Ninth Circuit Court of Appeal Rules Federal Government can Extinguish California Public Trust when Exercising its Eminent Domain Powers.

On June 14, 2012, the Ninth Circuit Court of Appeals issued its decision in United States v. 32.42 Acres of Land. In this case, the California State Lands Commission appealed from a district court’s final judgment in an eminent domain case where the United States took a fee simple interest in 32.42 acres of land on behalf of the U.S. Navy.

In 1911, the state legislature granted the property at issue to the City of San Diego, which leased the property to the Navy for 50 years, with the right to renew the lease for an additional 50 years. This land was later transferred to the San Diego Port District. When the Navy sought to exercise its exclusive option to renew the lease in 1996, the Port and Commission opposed the extension, and the United States brought a condemnation action. This action was settled and the lease was granted, but in 2005, the Navy determined it wanted to own the property in fee simple. The United States again filed a condemnation action. The Commission filed a motion for summary judgment, contending that the federal government could not extinguish California’s public trust rights. The trial court denied the motion, and the Commission appealed.

On appeal, the parties agreed that the federal government may take the property, and that it could put it to any use, including non-trust uses. The parties disagreed over the result of potential transfer of ownership of the property to a private party in the future. The Commission argued that the declaration of taking should not extinguish California’s public trust, but instead should only make it “quiescent” so that the public trust has no effect while the United States owns the property, but remerges if the land is later sold to a private party. The court rejected all of the Commission’s arguments in support of this position.

First, the Commission contended that the equal-footing doctrine required the federal government to offer a compelling reason for granting away submerged lands. Under the equal-footing doctrine, when a new state is admitted into the Union, it gains the same rights, sovereignty and jurisdiction as the original States; therefore, the doctrine provides a state presumptive title to its submerged lands when it joins the Union. The Commission argued that a compelling reason was required prior to granting these lands away because courts “did not ‘lightly infer’” such a grant when the United States held title to submerged land prior to statehood. As a result, the Commission asserted the federal government should not be able to grant away a state’s submerged land without being held to the same standard for granting away a territory’s submerged land. The court responded that the Commission misinterpreted the equal-footing doctrine. Under the equal footing doctrine, courts begin with a strong presumption against defeat of a state’s title. This presumption can be overcome, as the Constitution’s Property Clause gives the federal government the power to divest a future state of its entire title in submerged lands so long as the federal government makes its intention to do so plain, and the conveyance is for a public purpose.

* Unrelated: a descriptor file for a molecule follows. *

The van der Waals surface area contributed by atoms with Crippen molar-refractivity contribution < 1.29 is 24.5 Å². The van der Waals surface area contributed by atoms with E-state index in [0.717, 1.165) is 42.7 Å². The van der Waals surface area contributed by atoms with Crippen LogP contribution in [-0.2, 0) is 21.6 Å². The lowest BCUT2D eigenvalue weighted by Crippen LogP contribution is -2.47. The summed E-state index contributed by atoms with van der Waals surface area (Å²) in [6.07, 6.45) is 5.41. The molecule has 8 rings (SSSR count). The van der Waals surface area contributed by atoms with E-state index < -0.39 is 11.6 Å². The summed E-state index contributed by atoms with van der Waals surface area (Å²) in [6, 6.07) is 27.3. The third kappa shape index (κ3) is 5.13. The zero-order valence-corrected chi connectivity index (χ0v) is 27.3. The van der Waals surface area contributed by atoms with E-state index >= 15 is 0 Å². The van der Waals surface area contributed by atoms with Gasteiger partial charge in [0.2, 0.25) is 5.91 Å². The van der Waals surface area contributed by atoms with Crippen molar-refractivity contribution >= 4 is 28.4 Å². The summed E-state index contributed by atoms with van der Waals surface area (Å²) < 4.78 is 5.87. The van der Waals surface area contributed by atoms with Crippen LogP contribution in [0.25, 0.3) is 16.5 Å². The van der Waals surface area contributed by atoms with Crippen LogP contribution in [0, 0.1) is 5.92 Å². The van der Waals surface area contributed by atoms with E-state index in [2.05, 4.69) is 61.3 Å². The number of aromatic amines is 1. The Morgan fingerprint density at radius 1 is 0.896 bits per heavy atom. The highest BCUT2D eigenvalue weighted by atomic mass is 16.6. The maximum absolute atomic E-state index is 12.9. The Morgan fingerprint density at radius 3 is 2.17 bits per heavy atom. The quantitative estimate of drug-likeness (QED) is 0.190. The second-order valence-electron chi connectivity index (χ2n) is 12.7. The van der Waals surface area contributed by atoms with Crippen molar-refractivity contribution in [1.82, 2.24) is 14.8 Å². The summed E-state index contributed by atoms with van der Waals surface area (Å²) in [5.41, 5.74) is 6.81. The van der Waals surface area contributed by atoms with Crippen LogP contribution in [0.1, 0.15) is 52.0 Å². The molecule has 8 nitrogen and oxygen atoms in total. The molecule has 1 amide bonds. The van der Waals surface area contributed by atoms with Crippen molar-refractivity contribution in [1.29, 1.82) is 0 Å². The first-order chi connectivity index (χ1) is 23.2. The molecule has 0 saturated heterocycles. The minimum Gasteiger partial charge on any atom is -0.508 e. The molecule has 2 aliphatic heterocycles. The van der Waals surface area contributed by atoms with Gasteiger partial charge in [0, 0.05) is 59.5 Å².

Second, the Commission argued that the equal-footing doctrine prevented the federal government from extinguishing California’s public trust rights by eminent domain because “nothing but the Constitution can take away from the states what they received under the equal footing doctrine.” The court noted the Commission relied on cases to support this argument that were inapplicable. The court clarified that while the equal-footing doctrine prevents the federal government from granting property held by a state to a third party, it does not prevent the federal government from gaining new property through its eminent domain power.

Third, the Commission argued the law of federal navigational servitude supported its argument that the federal government could not extinguish state public trust rights because the law of navigational servitude defines “the extent to which the states have surrendered their public trust rights by the Constitution.” The court again pointed out that the Commission failed to distinguish between what the federal government may do with land when it does or does not have title to that land. The court held that the scope of the federal navigational servitude does not limit the United States’ power of eminent domain.

Fourth, the Commission invoked the seminal Illinois Central Railroad case to argue that the public trust doctrine restricts the ability of both federal and state governments to alienate public trust lands free of the public trust. The court rejected this argument, pointing out that the public trust doctrine remains a matter of state law. If California’s public trust interest in the property were to survive the federal government’s attempt to condemn it, it would improperly subjugate the federal government’s eminent domain power to state law. This would violate the Constitution’s Supremacy Clause.

Finally, the Commission unsuccessfully argued that the United States’ taking of the property subject to a “quiescent trust” would serve the Navy’s purpose equally well, so preserving California’s public trust would not frustrate the United States’ power of eminent domain. The court stated that the United States sought to extinguish the state’s public trust, and therefore, whether it could accomplish its objective by taking a lesser interest in the property is irrelevant. The Navy determined it wanted the property in fee simple and unencumbered by California’s public trust. The court noted it did not have the jurisdiction to review the wisdom of that determination. (By John Wheat)